Dear MissLonelyhearts: I only had real love with one girl, and she really felt it for me. Unfortunately, her parents moved away to another country with her. They made her quit writing me. We were both heartbroken. I still really love her, and we’re six years older now.
I’m writing because I heard yesterday she is single and living back in Canada. Do you think it’d be a good idea to try to get in touch with her?
— Dying to Call Her, rural Manitoba
Dear Dying to Call: You need to try. It’s not like the feeling of love went away, though you were able to get past the initial heartbreak and continue on. You’re both older now and who knows what could happen? You’ll be sorry if you don’t try, and find out later she wished you had contacted her when she was single an old enough to direct her own life.
Dear Miss Lonelyhearts: I guess you might call me a wannabe mom. I’m a successful professional woman, working in a corporate setting, and should be very happy. My secret is that I’m lonely to the bone, and longing for a child!
My last relationship ended a few years ago, and I’ve had a few dates during COVID with trusted "friends of friends." These set-up dates never turn out to be anyone good for me. I’ve learned how to work effectively from home the last two years, going into the office about 25 per cent of the time.
So, here’s the scary part. I’m in my mid-30s, and starting to feel like my window is closing for babies. The saddest part is, I’m making six figures, but money doesn’t buy me everything. I really do want a family before it’s too late. What would you do, if you were in my shoes?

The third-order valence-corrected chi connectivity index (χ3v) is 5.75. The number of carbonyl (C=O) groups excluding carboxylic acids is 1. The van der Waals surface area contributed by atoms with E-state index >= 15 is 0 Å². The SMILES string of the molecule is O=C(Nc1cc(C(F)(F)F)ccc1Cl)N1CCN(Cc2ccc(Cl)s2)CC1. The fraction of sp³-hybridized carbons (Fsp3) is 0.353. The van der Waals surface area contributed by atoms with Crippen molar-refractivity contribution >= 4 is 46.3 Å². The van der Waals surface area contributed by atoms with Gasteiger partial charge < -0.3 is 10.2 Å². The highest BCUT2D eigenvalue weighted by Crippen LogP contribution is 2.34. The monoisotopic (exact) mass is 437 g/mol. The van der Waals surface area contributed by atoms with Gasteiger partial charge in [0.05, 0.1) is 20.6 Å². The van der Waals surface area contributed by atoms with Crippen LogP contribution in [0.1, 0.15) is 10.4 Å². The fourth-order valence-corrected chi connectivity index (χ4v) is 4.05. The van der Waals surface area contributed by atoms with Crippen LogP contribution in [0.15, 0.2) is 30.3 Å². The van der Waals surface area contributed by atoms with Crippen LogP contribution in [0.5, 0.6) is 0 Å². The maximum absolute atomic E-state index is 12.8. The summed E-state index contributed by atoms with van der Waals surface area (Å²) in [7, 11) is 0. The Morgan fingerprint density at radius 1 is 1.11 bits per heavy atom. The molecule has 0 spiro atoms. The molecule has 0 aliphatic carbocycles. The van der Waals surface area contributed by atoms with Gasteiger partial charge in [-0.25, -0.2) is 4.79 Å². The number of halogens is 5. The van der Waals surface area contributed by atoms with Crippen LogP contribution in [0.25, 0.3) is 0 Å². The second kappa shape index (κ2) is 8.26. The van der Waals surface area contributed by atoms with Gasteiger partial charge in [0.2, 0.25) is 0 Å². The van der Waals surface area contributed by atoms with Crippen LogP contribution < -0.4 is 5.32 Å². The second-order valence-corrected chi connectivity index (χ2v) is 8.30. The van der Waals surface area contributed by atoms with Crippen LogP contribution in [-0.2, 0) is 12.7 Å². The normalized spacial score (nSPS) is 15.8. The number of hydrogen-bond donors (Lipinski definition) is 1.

— Need a Straight Answer, downtown Winnipeg
Dear Need a Straight Answer: Casting a net for a great partner requires more time and freedom than you may have now. Have you considered adoption as a single parent? With your salary you could hire a live-in nanny/housekeeper and keep working from home and at the office when you need to.
Though you may work eight hours daily, you still have 16 hours left to be attentive to your child and get some sleep. That doesn’t leave much time for a social life, but at this point you don’t really care! Research this idea thoroughly. Some kids are badly in need of a loving parent, and you’re badly in need of a child.
Dear Miss Lonelyhearts: I was driving in night traffic in the city and looked over at the stoplight and saw an ex-girlfriend of mine. I honked and signalled for her to stop and she pulled into a parking lot — and jumped into my car. We necked in the parking lot — bad idea — but we were both excited. She’s very sexy. Being weak, I went over to her place.
Since then, she been calling me again. I don’t want her back in my life. She has bad emotional problems. How do I disentangle myself again? Last time was hard.
— Worried Former Boyfriend, Winnipeg
Dear Worried: Next time she calls, thank her "for the lovely evening" like a gentlemen, but also remind her there were good reasons you two broke up, and bring them up briefly — only if she says she doesn’t remember them. Tell her you’re sorry, but you’re not up for getting back together, and say very kindly you wish her all the best in 2022.
Please send your questions and comments to email@example.com or Miss Lonelyhearts c/o the Winnipeg Free Press, 1355 Mountain Ave., Winnipeg, MB, R2X 3B6.
Each year, the Free Press publishes more than 1,000 letters to Miss Lonelyhearts and her responses to the life and relationship questions that come her way.